Al Batt: Like men’s body spray, the fetid smell lingered
Published 8:45 pm Tuesday, July 5, 2022
Tales from Exit 22 by Al Batt
I hit the brakes and swerved off the road because a gas station, long out of business, left a sign proclaiming its ancient gas prices. There should be a law against leaving those signs standing. I’m sure the police had grown weary of responding to rear-end collisions in that spot. I parked and got out of my car, hoping to use the stop to stretch my legs.
The odor was powerful. It lingered in the air like men’s body spray. There are worse smells, but I didn’t inhale deeply of the skunk aroma filling the gas station’s parking lot.
It’s frightening to some people, but not as scary as that drawer in your home that everyone is afraid to open. To others, it’s a welcome bouquet of spring; to most, a skunk is like an offensive tackle in the NFL. It covers a lot of ground by standing in one place.
A few days later, I moved serpentine through the raindrops on my walk to a meeting. The smell of skunk was strong, but it was suffering I found easily done in silence. A fellow walker wore a contorted face to spar with that fragrance and added words of mild damnation.
It’s become difficult to discern who are the good guys and who are the bad guys. I think skunks are good guys, but my relationship with skunks is complicated. I like Flower and Pepe Le Pew. Neither made my eyes water. Other skunks have targeted me.
I crawled under a truck and came face-to-face with a skunk. It was an awkward moment. I asked if I could make it a sandwich. It probably thought I’d enjoy a skunk sandwich. It didn’t know how to behave in a crowd and fired. That earned me an embarrassing bath in a tomato juice-filled claw-legged bathtub. It didn’t help. I smelled like a skunk that had been swimming in Tomato Juice Lake.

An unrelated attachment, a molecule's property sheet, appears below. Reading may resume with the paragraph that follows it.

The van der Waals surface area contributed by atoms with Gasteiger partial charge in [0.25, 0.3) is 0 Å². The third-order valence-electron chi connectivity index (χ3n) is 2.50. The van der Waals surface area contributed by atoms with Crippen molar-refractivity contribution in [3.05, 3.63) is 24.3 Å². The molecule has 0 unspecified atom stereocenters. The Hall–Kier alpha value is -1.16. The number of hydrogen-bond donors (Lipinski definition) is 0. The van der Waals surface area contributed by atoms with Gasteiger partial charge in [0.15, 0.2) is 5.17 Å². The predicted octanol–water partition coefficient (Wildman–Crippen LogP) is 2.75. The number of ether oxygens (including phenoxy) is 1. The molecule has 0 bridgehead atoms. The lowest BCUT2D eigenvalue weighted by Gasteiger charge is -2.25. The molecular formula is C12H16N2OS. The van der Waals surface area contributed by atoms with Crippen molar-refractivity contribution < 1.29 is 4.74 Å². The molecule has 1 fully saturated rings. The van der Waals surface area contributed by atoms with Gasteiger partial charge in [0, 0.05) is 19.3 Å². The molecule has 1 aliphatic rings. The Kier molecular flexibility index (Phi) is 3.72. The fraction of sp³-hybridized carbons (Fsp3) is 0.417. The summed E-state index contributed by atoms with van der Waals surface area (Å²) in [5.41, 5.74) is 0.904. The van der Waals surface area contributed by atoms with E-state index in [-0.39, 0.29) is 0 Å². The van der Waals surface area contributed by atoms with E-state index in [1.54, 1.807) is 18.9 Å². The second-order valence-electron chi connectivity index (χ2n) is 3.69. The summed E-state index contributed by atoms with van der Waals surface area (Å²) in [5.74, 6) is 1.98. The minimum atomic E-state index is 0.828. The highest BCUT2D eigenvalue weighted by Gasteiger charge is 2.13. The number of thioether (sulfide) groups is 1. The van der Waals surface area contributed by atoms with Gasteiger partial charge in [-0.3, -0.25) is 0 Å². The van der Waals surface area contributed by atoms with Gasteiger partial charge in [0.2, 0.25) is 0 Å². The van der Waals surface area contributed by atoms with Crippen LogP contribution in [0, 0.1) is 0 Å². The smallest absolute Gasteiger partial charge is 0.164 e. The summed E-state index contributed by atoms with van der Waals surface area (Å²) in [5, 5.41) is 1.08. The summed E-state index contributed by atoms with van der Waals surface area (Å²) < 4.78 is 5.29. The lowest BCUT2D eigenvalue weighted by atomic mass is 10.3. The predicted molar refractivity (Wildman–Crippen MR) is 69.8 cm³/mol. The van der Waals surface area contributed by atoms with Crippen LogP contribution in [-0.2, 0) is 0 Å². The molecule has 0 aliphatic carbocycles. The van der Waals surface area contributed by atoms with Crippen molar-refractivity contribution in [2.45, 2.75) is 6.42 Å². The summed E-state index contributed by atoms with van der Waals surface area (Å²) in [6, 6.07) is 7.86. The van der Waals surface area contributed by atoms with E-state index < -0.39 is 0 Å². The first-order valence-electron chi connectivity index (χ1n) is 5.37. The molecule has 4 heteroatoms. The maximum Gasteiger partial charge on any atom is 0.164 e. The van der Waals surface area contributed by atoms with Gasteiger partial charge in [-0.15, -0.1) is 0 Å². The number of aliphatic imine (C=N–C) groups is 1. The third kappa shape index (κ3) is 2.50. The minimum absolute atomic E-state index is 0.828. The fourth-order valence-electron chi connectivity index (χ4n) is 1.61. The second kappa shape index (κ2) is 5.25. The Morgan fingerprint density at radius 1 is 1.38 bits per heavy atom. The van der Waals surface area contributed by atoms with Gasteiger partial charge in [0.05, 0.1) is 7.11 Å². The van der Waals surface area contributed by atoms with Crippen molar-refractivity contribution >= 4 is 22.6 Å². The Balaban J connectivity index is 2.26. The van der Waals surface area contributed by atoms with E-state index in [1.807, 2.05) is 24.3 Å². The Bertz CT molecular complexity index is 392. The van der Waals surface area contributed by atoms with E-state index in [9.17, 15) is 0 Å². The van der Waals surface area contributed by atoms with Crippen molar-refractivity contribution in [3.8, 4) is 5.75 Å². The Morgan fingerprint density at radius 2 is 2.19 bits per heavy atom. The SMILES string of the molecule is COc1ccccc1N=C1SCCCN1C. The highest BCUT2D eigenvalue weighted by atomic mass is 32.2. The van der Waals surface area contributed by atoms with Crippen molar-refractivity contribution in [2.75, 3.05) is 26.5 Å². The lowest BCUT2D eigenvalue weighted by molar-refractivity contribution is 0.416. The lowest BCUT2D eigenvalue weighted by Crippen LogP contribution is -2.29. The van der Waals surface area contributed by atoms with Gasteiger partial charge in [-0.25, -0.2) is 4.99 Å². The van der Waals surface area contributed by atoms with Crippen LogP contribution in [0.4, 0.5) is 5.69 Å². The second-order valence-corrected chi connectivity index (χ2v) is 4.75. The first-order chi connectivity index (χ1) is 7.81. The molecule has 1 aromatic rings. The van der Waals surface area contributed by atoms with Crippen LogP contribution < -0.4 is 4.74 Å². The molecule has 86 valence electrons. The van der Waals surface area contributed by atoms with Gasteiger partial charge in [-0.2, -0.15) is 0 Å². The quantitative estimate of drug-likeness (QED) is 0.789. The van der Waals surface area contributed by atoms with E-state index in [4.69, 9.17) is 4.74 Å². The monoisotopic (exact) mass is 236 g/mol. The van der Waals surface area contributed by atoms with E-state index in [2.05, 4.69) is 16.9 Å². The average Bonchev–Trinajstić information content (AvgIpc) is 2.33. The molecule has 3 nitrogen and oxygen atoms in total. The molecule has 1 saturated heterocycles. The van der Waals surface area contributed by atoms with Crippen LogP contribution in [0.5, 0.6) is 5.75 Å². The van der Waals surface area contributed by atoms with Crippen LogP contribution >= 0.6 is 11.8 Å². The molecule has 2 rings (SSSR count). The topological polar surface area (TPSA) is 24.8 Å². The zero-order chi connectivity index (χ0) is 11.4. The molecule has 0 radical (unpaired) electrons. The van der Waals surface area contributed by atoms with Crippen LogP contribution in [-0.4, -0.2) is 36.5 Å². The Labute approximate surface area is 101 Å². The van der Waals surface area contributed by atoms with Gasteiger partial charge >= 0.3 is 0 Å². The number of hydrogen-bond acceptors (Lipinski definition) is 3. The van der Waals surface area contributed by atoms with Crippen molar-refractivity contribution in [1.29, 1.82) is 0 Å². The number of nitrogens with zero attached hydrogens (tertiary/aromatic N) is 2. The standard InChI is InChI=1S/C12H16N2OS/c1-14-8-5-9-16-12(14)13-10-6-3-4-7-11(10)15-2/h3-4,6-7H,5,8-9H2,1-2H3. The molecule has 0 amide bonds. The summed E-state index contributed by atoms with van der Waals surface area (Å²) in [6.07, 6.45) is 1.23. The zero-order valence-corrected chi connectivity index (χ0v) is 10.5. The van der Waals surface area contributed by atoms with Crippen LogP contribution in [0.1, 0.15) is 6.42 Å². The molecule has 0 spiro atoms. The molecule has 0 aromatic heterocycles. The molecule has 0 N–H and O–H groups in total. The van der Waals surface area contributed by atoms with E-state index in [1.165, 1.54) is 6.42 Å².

A friend live-trapped a skunk that had been bothering his honey bees. A skunk scratches at the entrance of a hive and when the bees come to investigate, the skunk enjoys a sweet treat. I rode in like the horseless cavalry to be of minimum help. He had wrapped the trap with one of his mother’s rugs to keep the skunk calm. He called the animal a polecat in homage to his hero, the cartoon character Yosemite Sam, who was self-described as “The meanest, roughest, toughest, he-man hombre that’s ever crossed the Rio Grande and I ain’t no namby-pamby.” The trap dropped from the wannabe Yosemite Sam’s hands and the skunk tumbled out. It sprayed and it was hard to blame it. There was enough spray for both of us.
I was sprayed while getting a skunk out of an outhouse. The animal was incensed because the biffy had run out of toilet paper. I should have gotten a certificate of participation for that task.
Several times, when going for a run on a dark night, my faithful canine companion had a less than cordial encounter with a skunk and generously shared the results with me.
A neighbor kid wanted to give mouth-to-mouth resuscitation to a skunk hit by a car. I saved him from saving a dead skunk, but became stinky in the process. Another engagement with a skunk occurred in a shed holding trash temporarily. I wanted the skunk out and the skunk didn’t want to go.
I’ve found great horned owl nests because they smelled like skunks. Why did they smell that way? It’s because that owl considers a skunk to be better than pepperoni pizza. It’s a diet that would be hard to stick to.
Skunks don’t go out of their way to spray. It’s not their answer to everything. I might not have always heeded their warnings. How many times have I been sprayed by a skunk? I don’t know because I’ve lived my life without a skunk-spray calculator. It’s been often enough that I’m able to smell a skunk just by thinking of it, which makes scents to me.
After one odoriferous encounter, my sister asked how many times I needed to be sprayed by a skunk before I’d learn?
I didn’t know.
I still don’t know.
Al Batt’s column appears in the Tribune every Wednesday.